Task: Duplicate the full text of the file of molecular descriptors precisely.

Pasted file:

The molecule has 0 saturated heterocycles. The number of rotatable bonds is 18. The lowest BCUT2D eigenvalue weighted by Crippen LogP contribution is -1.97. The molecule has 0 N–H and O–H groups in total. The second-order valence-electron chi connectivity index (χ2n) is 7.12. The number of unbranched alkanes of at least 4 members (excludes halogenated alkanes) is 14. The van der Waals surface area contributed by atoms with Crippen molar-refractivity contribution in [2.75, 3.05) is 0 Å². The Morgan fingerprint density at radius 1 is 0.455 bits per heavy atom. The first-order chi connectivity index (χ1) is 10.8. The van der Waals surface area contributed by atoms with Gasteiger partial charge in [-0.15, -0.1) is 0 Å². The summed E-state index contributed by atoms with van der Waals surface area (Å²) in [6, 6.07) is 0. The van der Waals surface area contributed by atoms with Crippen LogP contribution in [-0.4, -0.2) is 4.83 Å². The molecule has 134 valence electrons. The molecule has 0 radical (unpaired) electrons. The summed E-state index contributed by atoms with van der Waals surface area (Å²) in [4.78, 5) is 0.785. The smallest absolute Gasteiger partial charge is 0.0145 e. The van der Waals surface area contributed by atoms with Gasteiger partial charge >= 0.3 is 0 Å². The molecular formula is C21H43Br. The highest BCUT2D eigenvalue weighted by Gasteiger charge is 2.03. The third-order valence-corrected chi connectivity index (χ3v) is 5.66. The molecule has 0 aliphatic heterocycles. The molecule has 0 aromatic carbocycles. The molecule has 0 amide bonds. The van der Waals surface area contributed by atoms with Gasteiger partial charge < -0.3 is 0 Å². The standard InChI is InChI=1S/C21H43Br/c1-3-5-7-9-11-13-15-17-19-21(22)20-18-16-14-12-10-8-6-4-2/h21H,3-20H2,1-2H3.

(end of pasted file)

The molecule has 0 saturated heterocycles. The number of rotatable bonds is 18. The lowest BCUT2D eigenvalue weighted by Crippen LogP contribution is -1.97. The molecule has 0 N–H and O–H groups in total. The second-order valence-electron chi connectivity index (χ2n) is 7.12. The number of unbranched alkanes of at least 4 members (excludes halogenated alkanes) is 14. The van der Waals surface area contributed by atoms with Crippen molar-refractivity contribution in [2.75, 3.05) is 0 Å². The Morgan fingerprint density at radius 1 is 0.455 bits per heavy atom. The first-order chi connectivity index (χ1) is 10.8. The van der Waals surface area contributed by atoms with Gasteiger partial charge in [-0.15, -0.1) is 0 Å². The summed E-state index contributed by atoms with van der Waals surface area (Å²) in [6, 6.07) is 0. The van der Waals surface area contributed by atoms with Crippen LogP contribution in [-0.4, -0.2) is 4.83 Å². The molecule has 134 valence electrons. The molecule has 0 radical (unpaired) electrons. The summed E-state index contributed by atoms with van der Waals surface area (Å²) in [4.78, 5) is 0.785. The smallest absolute Gasteiger partial charge is 0.0145 e. The van der Waals surface area contributed by atoms with Gasteiger partial charge >= 0.3 is 0 Å². The molecular formula is C21H43Br. The highest BCUT2D eigenvalue weighted by Gasteiger charge is 2.03. The third-order valence-corrected chi connectivity index (χ3v) is 5.66. The molecule has 0 aliphatic heterocycles. The molecule has 0 aromatic carbocycles. The molecule has 0 amide bonds. The van der Waals surface area contributed by atoms with Gasteiger partial charge < -0.3 is 0 Å². The standard InChI is InChI=1S/C21H43Br/c1-3-5-7-9-11-13-15-17-19-21(22)20-18-16-14-12-10-8-6-4-2/h21H,3-20H2,1-2H3.